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Hard Numbers: "Orwell" deployed in Russian schools, Facebook to register voters, expats flee Saudi Arabia, inflation soars in Zimbabwe

Hard Numbers: "Orwell" deployed in Russian schools, Facebook to register voters, expats flee Saudi Arabia, inflation soars in Zimbabwe

43,000: Under a new government plan, all 43,000 schools in Russia will be equipped with facial recognition cameras and systems. And in an almost surreal twist, the name of the monitoring platform is "Orwell." The company that won the contract is owned by...a close friend of President Vladimir Putin.


4 million: Facebook will help register up to 4 million Americans to vote in the 2020 election. With this move, the tech giant hopes to take attention away from fears it will again be used to spread political misinformation like during the 2016 campaign. Facebook also said its US users will now be able to opt out of political ads – but the company will still not fact-check them.

1.2 million: As the Saudi economy suffers the double-whammy of pandemic and low oil prices, some 1.2 million foreign workers — a tenth of the total labor force — could leave the kingdom this year. The upside? Riyadh has long been trying to get more Saudis into white collar and services jobs anyway.

785: Zimbabwe is currently struggling with an inflation rate of 785 percent, and while that's a lot better than the bad old days when annual price growth reached 231 million percent (yes, you read that right), it's still a headache for the government. In response to a recent nurse's strike, authorities have bumped government employee salaries by 50%.

Empathy and listening are key to establishing harmonious relationships, as demonstrated by Callista Azogu, GM of Human Resources & Organization for Nigerian Agip Oil Company (NAOC), an Eni subsidiary in Abuja. "To build trust is very difficult. To destroy it is very easy," says Callista, whose busy days involve everything from personnel issues to union relationships. She sees great potential for her native Nigeria not only because of the country's natural resources, but because of its vibrant and creative people.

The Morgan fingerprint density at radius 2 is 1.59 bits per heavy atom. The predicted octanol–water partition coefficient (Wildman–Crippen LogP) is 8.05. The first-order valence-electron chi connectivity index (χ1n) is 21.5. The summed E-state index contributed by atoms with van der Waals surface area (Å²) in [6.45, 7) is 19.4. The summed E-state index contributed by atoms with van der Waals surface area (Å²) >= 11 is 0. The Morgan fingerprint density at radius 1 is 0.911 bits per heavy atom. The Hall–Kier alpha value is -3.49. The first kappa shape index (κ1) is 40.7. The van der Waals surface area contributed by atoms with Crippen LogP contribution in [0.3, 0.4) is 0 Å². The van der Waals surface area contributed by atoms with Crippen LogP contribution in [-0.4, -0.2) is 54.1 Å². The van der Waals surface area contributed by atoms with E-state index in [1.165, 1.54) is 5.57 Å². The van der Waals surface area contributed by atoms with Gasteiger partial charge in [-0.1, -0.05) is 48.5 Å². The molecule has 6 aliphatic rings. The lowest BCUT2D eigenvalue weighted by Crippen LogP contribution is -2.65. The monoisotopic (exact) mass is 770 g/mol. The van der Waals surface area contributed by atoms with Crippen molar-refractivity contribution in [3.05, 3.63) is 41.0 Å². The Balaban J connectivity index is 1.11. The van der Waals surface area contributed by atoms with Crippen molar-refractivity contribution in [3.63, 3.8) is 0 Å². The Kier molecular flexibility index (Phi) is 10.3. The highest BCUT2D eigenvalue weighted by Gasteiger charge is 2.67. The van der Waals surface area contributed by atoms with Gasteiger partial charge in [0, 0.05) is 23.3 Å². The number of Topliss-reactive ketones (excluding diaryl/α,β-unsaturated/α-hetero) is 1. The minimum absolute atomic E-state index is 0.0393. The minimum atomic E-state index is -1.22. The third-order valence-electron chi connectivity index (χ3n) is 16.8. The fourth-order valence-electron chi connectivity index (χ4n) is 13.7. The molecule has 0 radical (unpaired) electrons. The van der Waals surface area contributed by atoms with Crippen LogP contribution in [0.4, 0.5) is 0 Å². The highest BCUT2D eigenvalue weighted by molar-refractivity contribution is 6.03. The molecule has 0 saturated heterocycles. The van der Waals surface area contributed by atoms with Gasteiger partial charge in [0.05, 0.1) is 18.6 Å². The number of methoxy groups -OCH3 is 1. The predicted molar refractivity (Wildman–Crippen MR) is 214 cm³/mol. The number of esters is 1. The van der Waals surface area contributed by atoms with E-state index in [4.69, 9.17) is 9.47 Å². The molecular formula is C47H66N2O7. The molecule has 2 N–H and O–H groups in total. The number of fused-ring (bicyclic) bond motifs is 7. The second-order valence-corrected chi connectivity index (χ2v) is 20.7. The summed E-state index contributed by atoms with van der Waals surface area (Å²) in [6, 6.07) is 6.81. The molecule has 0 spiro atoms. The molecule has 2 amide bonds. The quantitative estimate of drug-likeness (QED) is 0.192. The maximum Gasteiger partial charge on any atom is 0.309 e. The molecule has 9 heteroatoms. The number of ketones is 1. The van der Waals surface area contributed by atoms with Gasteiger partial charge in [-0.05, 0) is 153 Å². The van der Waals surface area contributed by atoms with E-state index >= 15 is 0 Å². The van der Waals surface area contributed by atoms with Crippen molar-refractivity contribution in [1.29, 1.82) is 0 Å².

Learn more about Callista in this episode of Faces of Eni.

For the world's wealthiest nations, including the United States, the rollout of COVID-19 vaccine has been rocky, to say the least. And as a result, much of the developing world will have to wait even longer for their turn. Part of the challenge, World Bank President David Malpass says, is that "advanced economies have reserved a lot of the vaccine doses." Malpass sat down with Ian Bremmer recently to talk about what his organization is doing to try to keep millions around the world from slipping deeper into poverty during the pandemic. Their conversation was part of the latest episode of GZERO World.

Saturday will mark the beginning of an historic turning point for European politics as 1,001 voting members of Germany's Christian Democratic Union, the party of Chancellor Angela Merkel, hold an online conference to elect a new leader.

Here are the basic facts:

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For the first time in twenty years, extreme poverty around the world is growing. How does the developing world recover from a pandemic that has brought even the richest nations to their knees? David Malpass, the President of the World Bank, is tasked with answering that question. He joins Ian Bremmer on GZERO World to talk about how his organization is trying to keep the developing world from slipping further into poverty in the wake of a once-in-a-century pandemic.

Joe Biden wants to move into the White House, but the coast isn't clear. He may need some bleach.

Watch more PUPPET REGIME here.

The GZERO World Podcast with Ian Bremmer. Listen now.

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